When Kirk was in the military there was a great deal I never thought about. I really never considered the support systems that were in place for family when a military member is sent on an unaccompanied tour - mostly because I never really had to use them. When Kirk was in the army it was our friend's unit that was called up to the first Gulf War, not Kirk's. In the Air Force he had only one longish tour (in Italy during the Kosovo engagement) and that was unexpected. Certainly I never felt that I had to use any of the resources that were out there. I was always aware, however, that they were there.
When Kirk went missing as a contractor I became excruciatingly aware of how different it is as a civilian. There was no base counseling, no chain of command to assign someone to help us out. There was no reliable plan of action, no one to assure me that they had done this before, that everyone knew what should happen. When things were difficult for us there was no one to call; when our claims in Kirk's name were ignored there was no established precedence to refer to. He and thousands of other contractors were serving, but the government hadn't even done the little that was required of them.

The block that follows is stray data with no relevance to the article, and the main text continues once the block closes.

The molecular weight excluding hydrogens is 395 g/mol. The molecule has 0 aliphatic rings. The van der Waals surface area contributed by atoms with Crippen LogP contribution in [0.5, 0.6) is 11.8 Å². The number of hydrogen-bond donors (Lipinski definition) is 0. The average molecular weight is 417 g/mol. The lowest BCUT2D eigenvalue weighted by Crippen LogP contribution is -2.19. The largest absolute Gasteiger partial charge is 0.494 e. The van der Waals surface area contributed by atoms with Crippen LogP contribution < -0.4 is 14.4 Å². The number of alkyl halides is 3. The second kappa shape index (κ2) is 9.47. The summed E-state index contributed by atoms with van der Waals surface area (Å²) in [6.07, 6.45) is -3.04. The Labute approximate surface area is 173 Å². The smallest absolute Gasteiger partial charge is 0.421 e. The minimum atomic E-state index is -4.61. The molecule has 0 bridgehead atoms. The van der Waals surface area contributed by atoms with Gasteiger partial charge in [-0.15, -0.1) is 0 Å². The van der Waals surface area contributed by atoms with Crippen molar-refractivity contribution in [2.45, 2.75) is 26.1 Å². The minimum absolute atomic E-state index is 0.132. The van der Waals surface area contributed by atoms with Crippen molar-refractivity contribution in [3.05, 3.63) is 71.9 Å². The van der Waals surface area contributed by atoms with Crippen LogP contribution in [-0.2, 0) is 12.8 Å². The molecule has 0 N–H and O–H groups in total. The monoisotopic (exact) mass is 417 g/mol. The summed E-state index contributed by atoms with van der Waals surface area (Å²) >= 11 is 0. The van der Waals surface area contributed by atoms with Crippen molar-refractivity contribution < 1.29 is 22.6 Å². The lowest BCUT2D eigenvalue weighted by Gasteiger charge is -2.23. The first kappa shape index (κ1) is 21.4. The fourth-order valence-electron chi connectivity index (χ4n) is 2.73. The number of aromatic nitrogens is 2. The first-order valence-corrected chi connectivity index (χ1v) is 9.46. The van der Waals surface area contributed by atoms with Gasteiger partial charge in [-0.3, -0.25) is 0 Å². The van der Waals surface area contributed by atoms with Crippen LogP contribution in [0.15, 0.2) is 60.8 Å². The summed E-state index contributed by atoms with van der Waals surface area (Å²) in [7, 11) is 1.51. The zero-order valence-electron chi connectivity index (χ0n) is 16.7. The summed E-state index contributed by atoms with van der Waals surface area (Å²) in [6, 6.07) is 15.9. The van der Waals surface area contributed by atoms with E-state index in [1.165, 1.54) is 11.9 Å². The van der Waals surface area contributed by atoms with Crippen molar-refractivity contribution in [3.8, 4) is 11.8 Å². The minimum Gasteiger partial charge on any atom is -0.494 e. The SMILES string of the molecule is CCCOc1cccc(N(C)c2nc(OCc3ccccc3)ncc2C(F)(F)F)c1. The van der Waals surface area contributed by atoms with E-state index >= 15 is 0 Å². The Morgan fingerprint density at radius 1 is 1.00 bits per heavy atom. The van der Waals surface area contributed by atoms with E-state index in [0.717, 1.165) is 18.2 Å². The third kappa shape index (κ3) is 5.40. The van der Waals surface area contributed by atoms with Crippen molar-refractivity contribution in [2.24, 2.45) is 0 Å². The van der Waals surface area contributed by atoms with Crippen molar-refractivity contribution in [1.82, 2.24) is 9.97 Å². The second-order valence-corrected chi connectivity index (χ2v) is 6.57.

How much worse, how much more horrific is it then for the contractors who are not American - for the Iraqis who are daily serving our military, daily risking their lives? They are not only in danger from the violence in their country, they are at constant risk simply because they are associating with the occupying forces.
Dan Hardie, a British blogger, has written about three Iraqi contractors who worked extensively with the British military and are now trying desperately to get asylum. Read... please.